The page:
Mayors Against Illegal Guns (MAIG) has recognized that increased violence, particularly in African-American communities, is the result of illegal guns that are deliberately trafficked to young African-American males in poor communities to support the illegal drug trade and undermine efforts to improve the safety of these communities.  In addition, the rate at which young African-Americans are killed or maimed due to gun violence, and disabled due to drug addiction, greatly exceeds the rates for whites.

What steps would you take to dismantle the Narcotics and Gun Trafficking and Homicide epidemic in Pittsburgh? As Mayor, would you join with MAIG on behalf of the City of Pittsburgh to reduce gun violence?  Also, what actions will you take to improve access to culturally competent mental health and substance abuse treatment for individuals and families that have been affected by the drug and gun epidemics?  What strategy do you propose for reducing gun violence and addiction in the African-American community?

Police Protection and Police Brutality

Two examples:

  1. A woman who was recently being beaten by her boyfriend called the police to her Lincoln Larimer home. The police arrived and a man came to the window, refused to allow the police to enter and told the police “everything was alright.” The next day, the woman was found in her apartment shot to death. The police finally tracked down her boyfriend, who then shot himself to death.
  2. A young CAPA high school student was walking up the street in Homewood to his grandmother’s house, a few doors away. He was approached by three white plain cloths police officers who said they thought he was carrying a gun. They jumped him and beat him, almost beyond recognition.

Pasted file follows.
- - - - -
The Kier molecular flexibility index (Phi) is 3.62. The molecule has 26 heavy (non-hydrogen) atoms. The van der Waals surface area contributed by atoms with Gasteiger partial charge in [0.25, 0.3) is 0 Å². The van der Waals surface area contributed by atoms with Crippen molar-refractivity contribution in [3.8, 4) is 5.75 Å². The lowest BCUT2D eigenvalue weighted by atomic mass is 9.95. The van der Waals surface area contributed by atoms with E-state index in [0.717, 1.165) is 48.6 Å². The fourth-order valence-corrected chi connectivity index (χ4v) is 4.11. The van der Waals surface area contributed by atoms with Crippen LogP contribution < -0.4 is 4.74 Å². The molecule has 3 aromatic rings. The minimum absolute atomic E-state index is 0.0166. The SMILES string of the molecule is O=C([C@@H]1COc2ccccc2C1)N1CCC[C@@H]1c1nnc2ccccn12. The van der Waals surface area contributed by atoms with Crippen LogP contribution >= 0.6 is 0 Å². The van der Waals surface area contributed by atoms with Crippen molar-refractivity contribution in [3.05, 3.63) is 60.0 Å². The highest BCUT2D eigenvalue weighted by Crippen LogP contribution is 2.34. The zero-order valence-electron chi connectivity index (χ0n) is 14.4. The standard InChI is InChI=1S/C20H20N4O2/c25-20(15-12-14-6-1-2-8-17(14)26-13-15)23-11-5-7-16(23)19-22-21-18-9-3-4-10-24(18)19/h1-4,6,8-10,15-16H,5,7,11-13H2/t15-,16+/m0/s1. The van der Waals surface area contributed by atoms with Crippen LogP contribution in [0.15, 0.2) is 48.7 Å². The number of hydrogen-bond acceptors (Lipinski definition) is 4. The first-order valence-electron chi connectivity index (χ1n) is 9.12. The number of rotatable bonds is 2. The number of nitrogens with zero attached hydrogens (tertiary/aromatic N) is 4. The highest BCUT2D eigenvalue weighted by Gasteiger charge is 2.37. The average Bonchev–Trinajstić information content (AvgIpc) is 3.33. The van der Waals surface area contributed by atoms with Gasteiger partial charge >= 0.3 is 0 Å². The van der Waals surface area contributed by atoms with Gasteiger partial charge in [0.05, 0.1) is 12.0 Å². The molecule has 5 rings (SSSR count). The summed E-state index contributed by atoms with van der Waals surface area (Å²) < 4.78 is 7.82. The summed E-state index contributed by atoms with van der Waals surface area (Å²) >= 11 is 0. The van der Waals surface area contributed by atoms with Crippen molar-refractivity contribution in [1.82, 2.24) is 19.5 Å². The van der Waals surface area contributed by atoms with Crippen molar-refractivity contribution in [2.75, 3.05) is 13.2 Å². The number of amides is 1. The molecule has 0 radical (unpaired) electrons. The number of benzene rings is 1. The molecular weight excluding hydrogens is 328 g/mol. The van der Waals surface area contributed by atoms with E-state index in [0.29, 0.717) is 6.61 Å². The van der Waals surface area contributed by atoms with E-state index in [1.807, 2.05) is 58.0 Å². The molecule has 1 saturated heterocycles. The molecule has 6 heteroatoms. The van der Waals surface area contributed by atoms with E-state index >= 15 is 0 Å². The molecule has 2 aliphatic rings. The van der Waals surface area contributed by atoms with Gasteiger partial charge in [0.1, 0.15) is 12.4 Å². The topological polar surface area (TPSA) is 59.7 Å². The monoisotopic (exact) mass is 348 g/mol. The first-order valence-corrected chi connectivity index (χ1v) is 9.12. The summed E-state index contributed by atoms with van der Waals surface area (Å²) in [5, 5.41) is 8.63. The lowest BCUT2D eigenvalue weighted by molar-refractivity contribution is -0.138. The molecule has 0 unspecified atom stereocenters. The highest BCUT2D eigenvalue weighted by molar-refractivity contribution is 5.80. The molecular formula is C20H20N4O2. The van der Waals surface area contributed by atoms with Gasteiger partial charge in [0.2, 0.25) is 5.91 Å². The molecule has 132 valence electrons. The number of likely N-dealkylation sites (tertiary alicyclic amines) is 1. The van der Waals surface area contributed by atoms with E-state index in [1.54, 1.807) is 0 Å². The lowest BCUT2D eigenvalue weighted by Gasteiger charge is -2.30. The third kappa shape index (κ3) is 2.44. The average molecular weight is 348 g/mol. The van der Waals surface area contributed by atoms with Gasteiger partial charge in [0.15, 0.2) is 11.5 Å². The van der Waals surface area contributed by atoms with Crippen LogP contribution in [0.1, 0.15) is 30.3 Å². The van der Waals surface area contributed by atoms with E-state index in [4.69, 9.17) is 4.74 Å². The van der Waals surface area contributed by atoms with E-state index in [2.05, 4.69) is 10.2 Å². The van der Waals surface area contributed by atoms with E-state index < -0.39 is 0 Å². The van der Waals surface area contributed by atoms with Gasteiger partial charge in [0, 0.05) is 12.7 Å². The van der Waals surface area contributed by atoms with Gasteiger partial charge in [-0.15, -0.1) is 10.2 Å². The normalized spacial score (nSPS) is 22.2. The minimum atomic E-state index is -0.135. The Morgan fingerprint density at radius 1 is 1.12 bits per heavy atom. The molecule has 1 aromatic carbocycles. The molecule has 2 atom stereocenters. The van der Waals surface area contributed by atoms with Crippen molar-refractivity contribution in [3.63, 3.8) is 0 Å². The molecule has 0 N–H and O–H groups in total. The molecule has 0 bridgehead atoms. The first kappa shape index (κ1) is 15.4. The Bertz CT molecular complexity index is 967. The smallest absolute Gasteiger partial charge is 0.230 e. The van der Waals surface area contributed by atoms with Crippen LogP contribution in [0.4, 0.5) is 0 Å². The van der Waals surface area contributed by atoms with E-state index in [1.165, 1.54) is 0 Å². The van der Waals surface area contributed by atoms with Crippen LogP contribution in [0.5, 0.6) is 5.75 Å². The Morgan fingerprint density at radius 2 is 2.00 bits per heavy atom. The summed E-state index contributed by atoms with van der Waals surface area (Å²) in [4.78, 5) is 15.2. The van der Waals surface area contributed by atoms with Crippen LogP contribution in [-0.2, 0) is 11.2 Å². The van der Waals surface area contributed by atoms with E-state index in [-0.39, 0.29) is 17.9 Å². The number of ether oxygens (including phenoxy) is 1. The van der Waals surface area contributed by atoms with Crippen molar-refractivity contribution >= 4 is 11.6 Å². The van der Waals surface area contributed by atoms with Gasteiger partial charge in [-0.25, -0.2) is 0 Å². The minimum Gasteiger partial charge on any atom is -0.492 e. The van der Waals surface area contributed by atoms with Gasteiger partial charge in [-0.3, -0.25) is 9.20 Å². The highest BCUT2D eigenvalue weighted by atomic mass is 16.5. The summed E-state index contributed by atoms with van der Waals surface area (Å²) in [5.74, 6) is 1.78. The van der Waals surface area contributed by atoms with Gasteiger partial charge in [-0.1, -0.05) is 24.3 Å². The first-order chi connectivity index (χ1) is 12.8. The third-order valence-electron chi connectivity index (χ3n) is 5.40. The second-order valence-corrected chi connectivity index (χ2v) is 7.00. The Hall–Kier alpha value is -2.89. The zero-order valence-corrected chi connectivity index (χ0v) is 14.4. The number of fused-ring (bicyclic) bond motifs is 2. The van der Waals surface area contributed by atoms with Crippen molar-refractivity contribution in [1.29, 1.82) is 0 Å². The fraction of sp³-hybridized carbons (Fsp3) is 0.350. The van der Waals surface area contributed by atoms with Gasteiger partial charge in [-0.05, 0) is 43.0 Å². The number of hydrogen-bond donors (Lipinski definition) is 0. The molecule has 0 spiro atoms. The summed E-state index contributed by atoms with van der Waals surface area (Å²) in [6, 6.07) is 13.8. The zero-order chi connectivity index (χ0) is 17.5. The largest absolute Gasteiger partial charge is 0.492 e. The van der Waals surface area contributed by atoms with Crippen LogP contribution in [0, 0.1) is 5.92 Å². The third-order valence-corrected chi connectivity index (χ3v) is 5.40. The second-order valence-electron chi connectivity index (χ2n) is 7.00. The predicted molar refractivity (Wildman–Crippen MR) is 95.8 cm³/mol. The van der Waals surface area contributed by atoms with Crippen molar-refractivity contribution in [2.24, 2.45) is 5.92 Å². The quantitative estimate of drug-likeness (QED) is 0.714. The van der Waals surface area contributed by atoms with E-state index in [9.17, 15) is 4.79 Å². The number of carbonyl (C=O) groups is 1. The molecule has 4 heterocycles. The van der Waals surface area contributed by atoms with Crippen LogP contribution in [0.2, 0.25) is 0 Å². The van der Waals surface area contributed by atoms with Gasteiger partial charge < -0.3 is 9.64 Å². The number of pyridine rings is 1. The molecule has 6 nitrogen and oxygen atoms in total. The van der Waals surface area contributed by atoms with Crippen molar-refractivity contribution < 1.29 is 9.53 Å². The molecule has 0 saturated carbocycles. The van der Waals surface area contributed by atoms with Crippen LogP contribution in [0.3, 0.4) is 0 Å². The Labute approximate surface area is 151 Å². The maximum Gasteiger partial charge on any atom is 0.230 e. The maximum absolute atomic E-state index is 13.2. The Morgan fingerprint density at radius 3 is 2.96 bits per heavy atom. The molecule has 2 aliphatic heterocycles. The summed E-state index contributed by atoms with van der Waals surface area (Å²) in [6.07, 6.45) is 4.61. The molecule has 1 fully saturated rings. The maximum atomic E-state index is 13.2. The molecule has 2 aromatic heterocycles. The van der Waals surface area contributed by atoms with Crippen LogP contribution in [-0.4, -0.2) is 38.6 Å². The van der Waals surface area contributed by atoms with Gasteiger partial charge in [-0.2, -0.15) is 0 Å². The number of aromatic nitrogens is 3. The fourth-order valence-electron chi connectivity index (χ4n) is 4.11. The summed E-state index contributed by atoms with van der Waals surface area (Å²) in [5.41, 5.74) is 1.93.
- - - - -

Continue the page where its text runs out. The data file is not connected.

African-American neighborhoods, terrorized by drug trafficking and violence need as effective police protection as any other neighborhood in Pittsburgh. Yet, many African-Americans are too often in a dilemma as to whether to call the police, because they don’t know whether they will be protected, or whether they will become the victims of police abuse.

In the 1970’s, the City of Pittsburgh Bureau of Police was compelled by a Consent Decree, to hire one black male, one black female and one white female for every white male police officer that was hired. In this manner, the police force became racially and gender diverse. This rule, however, was overturned by the courts. Many of these minority hires are now approaching retirement. Recent police department recruitment classes, with only one or two minorities and a few women reflect Pre Consent Decree practices. As Mayor, what would you do to decrease abusive treatment by police officers and what would you do to increase the numbers of black and female police officers in Pittsburgh?

Also recently, the African-American Chief of Police, Nate Harper was forced to resign and has been indicted on five criminal counts. Other senior police officers have been implicated in the financial mismanagement of overtime assignments and overtime payments deposited in non-city accounts and used for questionable purposes. What is your view of the cause of these allegations of corruption in the police department? What would you do to prevent police corruption? What would be your criteria for hiring a new Police Chief? What would be your approach to working with community based organizations such as the ACLU to develop and publicize the process to be used for hiring a new police chief in the City of Pittsburgh?

Senior Administrative Staff